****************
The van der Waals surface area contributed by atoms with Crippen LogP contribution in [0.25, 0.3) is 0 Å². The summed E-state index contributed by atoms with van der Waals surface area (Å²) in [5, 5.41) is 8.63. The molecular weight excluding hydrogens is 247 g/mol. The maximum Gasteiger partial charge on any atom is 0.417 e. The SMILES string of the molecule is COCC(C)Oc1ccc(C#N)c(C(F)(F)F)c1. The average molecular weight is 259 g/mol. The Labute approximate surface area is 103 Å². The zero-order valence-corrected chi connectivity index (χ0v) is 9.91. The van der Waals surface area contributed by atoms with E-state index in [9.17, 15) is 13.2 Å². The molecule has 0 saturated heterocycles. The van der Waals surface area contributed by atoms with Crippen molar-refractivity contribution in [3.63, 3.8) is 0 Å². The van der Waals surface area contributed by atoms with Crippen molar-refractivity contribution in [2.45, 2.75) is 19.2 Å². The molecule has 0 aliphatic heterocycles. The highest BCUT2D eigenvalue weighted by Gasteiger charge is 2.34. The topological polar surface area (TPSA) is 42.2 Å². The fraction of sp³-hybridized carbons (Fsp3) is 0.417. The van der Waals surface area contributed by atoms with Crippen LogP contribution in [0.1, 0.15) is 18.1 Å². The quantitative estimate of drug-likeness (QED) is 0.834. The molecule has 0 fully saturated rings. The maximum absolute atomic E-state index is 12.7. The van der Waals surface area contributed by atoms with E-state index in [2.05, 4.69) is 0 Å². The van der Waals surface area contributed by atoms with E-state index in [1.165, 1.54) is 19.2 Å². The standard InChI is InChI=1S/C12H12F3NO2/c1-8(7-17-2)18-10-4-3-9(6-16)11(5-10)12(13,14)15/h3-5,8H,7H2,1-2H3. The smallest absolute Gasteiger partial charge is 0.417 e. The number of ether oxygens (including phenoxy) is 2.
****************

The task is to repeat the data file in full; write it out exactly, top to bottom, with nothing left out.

The van der Waals surface area contributed by atoms with Crippen LogP contribution in [0.25, 0.3) is 0 Å². The summed E-state index contributed by atoms with van der Waals surface area (Å²) in [5, 5.41) is 8.63. The molecular weight excluding hydrogens is 247 g/mol. The maximum Gasteiger partial charge on any atom is 0.417 e. The SMILES string of the molecule is COCC(C)Oc1ccc(C#N)c(C(F)(F)F)c1. The average molecular weight is 259 g/mol. The Labute approximate surface area is 103 Å². The zero-order valence-corrected chi connectivity index (χ0v) is 9.91. The van der Waals surface area contributed by atoms with E-state index in [9.17, 15) is 13.2 Å². The molecule has 0 saturated heterocycles. The van der Waals surface area contributed by atoms with Crippen molar-refractivity contribution in [3.63, 3.8) is 0 Å². The van der Waals surface area contributed by atoms with Crippen molar-refractivity contribution in [2.45, 2.75) is 19.2 Å². The molecule has 0 aliphatic heterocycles. The highest BCUT2D eigenvalue weighted by Gasteiger charge is 2.34. The topological polar surface area (TPSA) is 42.2 Å². The fraction of sp³-hybridized carbons (Fsp3) is 0.417. The van der Waals surface area contributed by atoms with Crippen LogP contribution in [0.1, 0.15) is 18.1 Å². The quantitative estimate of drug-likeness (QED) is 0.834. The molecule has 0 fully saturated rings. The maximum absolute atomic E-state index is 12.7. The van der Waals surface area contributed by atoms with E-state index in [2.05, 4.69) is 0 Å². The van der Waals surface area contributed by atoms with E-state index in [1.165, 1.54) is 19.2 Å². The standard InChI is InChI=1S/C12H12F3NO2/c1-8(7-17-2)18-10-4-3-9(6-16)11(5-10)12(13,14)15/h3-5,8H,7H2,1-2H3. The smallest absolute Gasteiger partial charge is 0.417 e. The number of ether oxygens (including phenoxy) is 2.